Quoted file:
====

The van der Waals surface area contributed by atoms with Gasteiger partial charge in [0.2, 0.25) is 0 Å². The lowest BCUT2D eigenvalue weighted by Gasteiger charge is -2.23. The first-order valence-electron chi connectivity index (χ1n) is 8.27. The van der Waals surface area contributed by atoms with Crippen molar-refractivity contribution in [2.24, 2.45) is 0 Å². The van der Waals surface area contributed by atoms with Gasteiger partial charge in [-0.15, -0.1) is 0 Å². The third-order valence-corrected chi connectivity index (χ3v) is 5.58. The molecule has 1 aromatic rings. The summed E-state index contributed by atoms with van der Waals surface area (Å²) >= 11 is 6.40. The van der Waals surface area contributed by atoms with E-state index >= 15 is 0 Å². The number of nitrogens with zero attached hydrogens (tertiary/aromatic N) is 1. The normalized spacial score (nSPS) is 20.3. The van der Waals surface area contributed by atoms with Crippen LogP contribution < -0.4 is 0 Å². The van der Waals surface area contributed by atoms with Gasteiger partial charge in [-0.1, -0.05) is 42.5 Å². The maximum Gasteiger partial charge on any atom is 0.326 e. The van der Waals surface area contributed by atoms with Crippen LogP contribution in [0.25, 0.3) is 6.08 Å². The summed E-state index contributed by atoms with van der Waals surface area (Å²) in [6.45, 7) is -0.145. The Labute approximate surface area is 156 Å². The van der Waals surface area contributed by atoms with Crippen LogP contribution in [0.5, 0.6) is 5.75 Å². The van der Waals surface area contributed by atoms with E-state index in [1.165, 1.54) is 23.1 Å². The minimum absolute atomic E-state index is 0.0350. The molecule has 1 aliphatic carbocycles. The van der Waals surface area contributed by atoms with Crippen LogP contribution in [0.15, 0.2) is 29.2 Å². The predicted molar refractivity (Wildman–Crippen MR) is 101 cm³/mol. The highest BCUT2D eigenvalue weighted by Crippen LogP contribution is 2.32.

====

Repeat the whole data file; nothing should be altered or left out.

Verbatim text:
The van der Waals surface area contributed by atoms with Gasteiger partial charge in [0.2, 0.25) is 0 Å². The lowest BCUT2D eigenvalue weighted by Gasteiger charge is -2.23. The first-order valence-electron chi connectivity index (χ1n) is 8.27. The van der Waals surface area contributed by atoms with Crippen molar-refractivity contribution in [2.24, 2.45) is 0 Å². The van der Waals surface area contributed by atoms with Gasteiger partial charge in [-0.15, -0.1) is 0 Å². The third-order valence-corrected chi connectivity index (χ3v) is 5.58. The molecule has 1 aromatic rings. The summed E-state index contributed by atoms with van der Waals surface area (Å²) >= 11 is 6.40. The van der Waals surface area contributed by atoms with E-state index >= 15 is 0 Å². The number of nitrogens with zero attached hydrogens (tertiary/aromatic N) is 1. The normalized spacial score (nSPS) is 20.3. The van der Waals surface area contributed by atoms with Crippen LogP contribution < -0.4 is 0 Å². The van der Waals surface area contributed by atoms with Gasteiger partial charge in [-0.1, -0.05) is 42.5 Å². The maximum Gasteiger partial charge on any atom is 0.326 e. The van der Waals surface area contributed by atoms with Crippen LogP contribution in [0.25, 0.3) is 6.08 Å². The summed E-state index contributed by atoms with van der Waals surface area (Å²) in [6.45, 7) is -0.145. The Labute approximate surface area is 156 Å². The van der Waals surface area contributed by atoms with Crippen LogP contribution in [0.5, 0.6) is 5.75 Å². The van der Waals surface area contributed by atoms with E-state index in [1.165, 1.54) is 23.1 Å². The minimum absolute atomic E-state index is 0.0350. The molecule has 1 aliphatic carbocycles. The van der Waals surface area contributed by atoms with Crippen LogP contribution in [0.15, 0.2) is 29.2 Å². The predicted molar refractivity (Wildman–Crippen MR) is 101 cm³/mol. The highest BCUT2D eigenvalue weighted by Crippen LogP contribution is 2.32.